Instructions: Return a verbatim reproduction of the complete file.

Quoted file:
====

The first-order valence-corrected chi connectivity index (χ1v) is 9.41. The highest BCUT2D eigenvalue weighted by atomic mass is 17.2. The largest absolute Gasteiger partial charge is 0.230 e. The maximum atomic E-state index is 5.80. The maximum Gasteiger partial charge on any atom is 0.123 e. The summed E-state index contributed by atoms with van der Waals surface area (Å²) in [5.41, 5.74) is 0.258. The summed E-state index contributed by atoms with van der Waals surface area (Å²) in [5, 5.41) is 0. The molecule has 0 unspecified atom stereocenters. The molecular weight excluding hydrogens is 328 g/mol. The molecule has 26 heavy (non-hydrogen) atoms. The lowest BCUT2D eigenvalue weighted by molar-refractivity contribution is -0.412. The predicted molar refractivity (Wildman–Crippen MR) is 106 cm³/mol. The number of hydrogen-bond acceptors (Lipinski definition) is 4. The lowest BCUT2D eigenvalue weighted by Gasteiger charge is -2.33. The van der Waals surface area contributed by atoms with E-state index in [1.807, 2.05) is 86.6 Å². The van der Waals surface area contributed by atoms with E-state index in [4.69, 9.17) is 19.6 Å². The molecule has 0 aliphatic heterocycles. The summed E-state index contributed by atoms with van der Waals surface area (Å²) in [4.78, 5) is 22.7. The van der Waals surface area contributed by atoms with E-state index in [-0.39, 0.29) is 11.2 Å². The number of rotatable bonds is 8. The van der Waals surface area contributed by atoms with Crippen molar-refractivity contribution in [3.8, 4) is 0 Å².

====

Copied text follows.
The first-order valence-corrected chi connectivity index (χ1v) is 9.41. The highest BCUT2D eigenvalue weighted by atomic mass is 17.2. The largest absolute Gasteiger partial charge is 0.230 e. The maximum atomic E-state index is 5.80. The maximum Gasteiger partial charge on any atom is 0.123 e. The summed E-state index contributed by atoms with van der Waals surface area (Å²) in [5.41, 5.74) is 0.258. The summed E-state index contributed by atoms with van der Waals surface area (Å²) in [5, 5.41) is 0. The molecule has 0 unspecified atom stereocenters. The molecular weight excluding hydrogens is 328 g/mol. The molecule has 26 heavy (non-hydrogen) atoms. The lowest BCUT2D eigenvalue weighted by molar-refractivity contribution is -0.412. The predicted molar refractivity (Wildman–Crippen MR) is 106 cm³/mol. The number of hydrogen-bond acceptors (Lipinski definition) is 4. The lowest BCUT2D eigenvalue weighted by Gasteiger charge is -2.33. The van der Waals surface area contributed by atoms with E-state index in [1.807, 2.05) is 86.6 Å². The van der Waals surface area contributed by atoms with E-state index in [4.69, 9.17) is 19.6 Å². The molecule has 0 aliphatic heterocycles. The summed E-state index contributed by atoms with van der Waals surface area (Å²) in [4.78, 5) is 22.7. The van der Waals surface area contributed by atoms with E-state index in [-0.39, 0.29) is 11.2 Å². The number of rotatable bonds is 8. The van der Waals surface area contributed by atoms with Crippen molar-refractivity contribution in [3.8, 4) is 0 Å².